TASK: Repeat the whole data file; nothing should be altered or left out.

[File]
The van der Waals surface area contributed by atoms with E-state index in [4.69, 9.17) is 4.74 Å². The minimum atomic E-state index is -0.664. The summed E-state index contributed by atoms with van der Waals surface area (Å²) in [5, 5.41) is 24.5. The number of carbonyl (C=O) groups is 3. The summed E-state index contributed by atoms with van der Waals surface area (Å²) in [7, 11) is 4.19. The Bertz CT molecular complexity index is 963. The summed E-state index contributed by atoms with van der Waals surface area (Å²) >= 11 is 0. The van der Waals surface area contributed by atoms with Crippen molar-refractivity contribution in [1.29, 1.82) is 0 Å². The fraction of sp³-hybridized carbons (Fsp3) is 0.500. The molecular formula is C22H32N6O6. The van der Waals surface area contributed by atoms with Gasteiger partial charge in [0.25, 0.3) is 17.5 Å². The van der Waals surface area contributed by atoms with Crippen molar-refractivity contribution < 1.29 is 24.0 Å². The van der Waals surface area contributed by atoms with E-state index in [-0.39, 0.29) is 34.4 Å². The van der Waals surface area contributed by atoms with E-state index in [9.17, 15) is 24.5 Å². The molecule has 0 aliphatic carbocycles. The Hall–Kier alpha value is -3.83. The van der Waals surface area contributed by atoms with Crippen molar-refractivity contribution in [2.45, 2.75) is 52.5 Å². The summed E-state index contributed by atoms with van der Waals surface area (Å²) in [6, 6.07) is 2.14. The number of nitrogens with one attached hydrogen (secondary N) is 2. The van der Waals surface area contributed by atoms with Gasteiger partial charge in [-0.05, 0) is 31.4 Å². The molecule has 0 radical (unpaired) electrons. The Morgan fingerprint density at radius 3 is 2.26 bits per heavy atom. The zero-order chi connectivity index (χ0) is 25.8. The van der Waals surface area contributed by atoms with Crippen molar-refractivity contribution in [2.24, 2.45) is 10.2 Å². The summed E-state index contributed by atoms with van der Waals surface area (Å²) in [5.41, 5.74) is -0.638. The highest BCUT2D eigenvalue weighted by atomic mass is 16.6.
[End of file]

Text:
The van der Waals surface area contributed by atoms with E-state index in [4.69, 9.17) is 4.74 Å². The minimum atomic E-state index is -0.664. The summed E-state index contributed by atoms with van der Waals surface area (Å²) in [5, 5.41) is 24.5. The number of carbonyl (C=O) groups is 3. The summed E-state index contributed by atoms with van der Waals surface area (Å²) in [7, 11) is 4.19. The Bertz CT molecular complexity index is 963. The summed E-state index contributed by atoms with van der Waals surface area (Å²) >= 11 is 0. The van der Waals surface area contributed by atoms with Crippen molar-refractivity contribution in [1.29, 1.82) is 0 Å². The fraction of sp³-hybridized carbons (Fsp3) is 0.500. The molecular formula is C22H32N6O6. The van der Waals surface area contributed by atoms with Gasteiger partial charge in [0.25, 0.3) is 17.5 Å². The van der Waals surface area contributed by atoms with Crippen molar-refractivity contribution < 1.29 is 24.0 Å². The van der Waals surface area contributed by atoms with E-state index in [-0.39, 0.29) is 34.4 Å². The van der Waals surface area contributed by atoms with E-state index in [9.17, 15) is 24.5 Å². The molecule has 0 aliphatic carbocycles. The Hall–Kier alpha value is -3.83. The van der Waals surface area contributed by atoms with Crippen molar-refractivity contribution in [2.45, 2.75) is 52.5 Å². The summed E-state index contributed by atoms with van der Waals surface area (Å²) in [6, 6.07) is 2.14. The number of nitrogens with one attached hydrogen (secondary N) is 2. The van der Waals surface area contributed by atoms with Gasteiger partial charge in [-0.05, 0) is 31.4 Å². The molecule has 0 radical (unpaired) electrons. The Morgan fingerprint density at radius 3 is 2.26 bits per heavy atom. The zero-order chi connectivity index (χ0) is 25.8. The van der Waals surface area contributed by atoms with Crippen molar-refractivity contribution in [2.24, 2.45) is 10.2 Å². The summed E-state index contributed by atoms with van der Waals surface area (Å²) in [5.41, 5.74) is -0.638. The highest BCUT2D eigenvalue weighted by atomic mass is 16.6.